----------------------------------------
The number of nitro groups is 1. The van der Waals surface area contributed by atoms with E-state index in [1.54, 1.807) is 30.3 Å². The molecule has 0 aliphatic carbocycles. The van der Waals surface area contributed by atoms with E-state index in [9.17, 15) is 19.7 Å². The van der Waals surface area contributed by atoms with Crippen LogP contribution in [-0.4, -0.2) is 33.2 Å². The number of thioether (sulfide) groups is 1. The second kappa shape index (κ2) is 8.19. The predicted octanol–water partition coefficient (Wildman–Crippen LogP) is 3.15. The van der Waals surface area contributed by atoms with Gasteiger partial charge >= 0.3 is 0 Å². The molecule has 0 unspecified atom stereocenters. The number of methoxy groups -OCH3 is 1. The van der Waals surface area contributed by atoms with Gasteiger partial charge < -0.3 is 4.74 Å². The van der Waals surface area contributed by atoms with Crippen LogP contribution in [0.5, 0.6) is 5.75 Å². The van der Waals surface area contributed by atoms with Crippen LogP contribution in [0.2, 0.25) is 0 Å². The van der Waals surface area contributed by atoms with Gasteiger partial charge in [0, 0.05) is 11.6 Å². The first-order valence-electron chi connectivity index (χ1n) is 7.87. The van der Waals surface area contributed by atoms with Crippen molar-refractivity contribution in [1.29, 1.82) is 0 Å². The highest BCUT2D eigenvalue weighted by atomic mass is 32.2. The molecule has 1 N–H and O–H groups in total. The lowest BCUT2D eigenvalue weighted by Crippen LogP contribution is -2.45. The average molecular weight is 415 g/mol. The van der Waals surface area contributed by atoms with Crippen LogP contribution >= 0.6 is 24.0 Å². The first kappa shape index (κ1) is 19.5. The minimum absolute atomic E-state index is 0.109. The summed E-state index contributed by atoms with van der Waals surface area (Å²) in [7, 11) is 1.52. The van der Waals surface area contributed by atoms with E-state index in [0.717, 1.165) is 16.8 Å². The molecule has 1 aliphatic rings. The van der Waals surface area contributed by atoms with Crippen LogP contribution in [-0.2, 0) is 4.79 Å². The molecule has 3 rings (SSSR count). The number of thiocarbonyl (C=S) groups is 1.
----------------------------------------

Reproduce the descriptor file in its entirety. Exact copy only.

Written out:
The number of nitro groups is 1. The van der Waals surface area contributed by atoms with E-state index in [1.54, 1.807) is 30.3 Å². The molecule has 0 aliphatic carbocycles. The van der Waals surface area contributed by atoms with E-state index in [9.17, 15) is 19.7 Å². The van der Waals surface area contributed by atoms with Crippen LogP contribution in [-0.4, -0.2) is 33.2 Å². The number of thioether (sulfide) groups is 1. The second kappa shape index (κ2) is 8.19. The predicted octanol–water partition coefficient (Wildman–Crippen LogP) is 3.15. The van der Waals surface area contributed by atoms with Gasteiger partial charge >= 0.3 is 0 Å². The molecule has 0 unspecified atom stereocenters. The number of methoxy groups -OCH3 is 1. The van der Waals surface area contributed by atoms with Gasteiger partial charge < -0.3 is 4.74 Å². The van der Waals surface area contributed by atoms with Crippen LogP contribution in [0.5, 0.6) is 5.75 Å². The van der Waals surface area contributed by atoms with Crippen LogP contribution in [0.2, 0.25) is 0 Å². The van der Waals surface area contributed by atoms with Gasteiger partial charge in [0, 0.05) is 11.6 Å². The first-order valence-electron chi connectivity index (χ1n) is 7.87. The van der Waals surface area contributed by atoms with Crippen molar-refractivity contribution in [1.29, 1.82) is 0 Å². The highest BCUT2D eigenvalue weighted by atomic mass is 32.2. The molecule has 1 N–H and O–H groups in total. The lowest BCUT2D eigenvalue weighted by Crippen LogP contribution is -2.45. The average molecular weight is 415 g/mol. The van der Waals surface area contributed by atoms with Crippen LogP contribution >= 0.6 is 24.0 Å². The first kappa shape index (κ1) is 19.5. The minimum absolute atomic E-state index is 0.109. The summed E-state index contributed by atoms with van der Waals surface area (Å²) in [7, 11) is 1.52. The van der Waals surface area contributed by atoms with E-state index in [0.717, 1.165) is 16.8 Å². The molecule has 1 aliphatic rings. The van der Waals surface area contributed by atoms with Crippen LogP contribution in [-0.2, 0) is 4.79 Å². The molecule has 3 rings (SSSR count). The number of thiocarbonyl (C=S) groups is 1.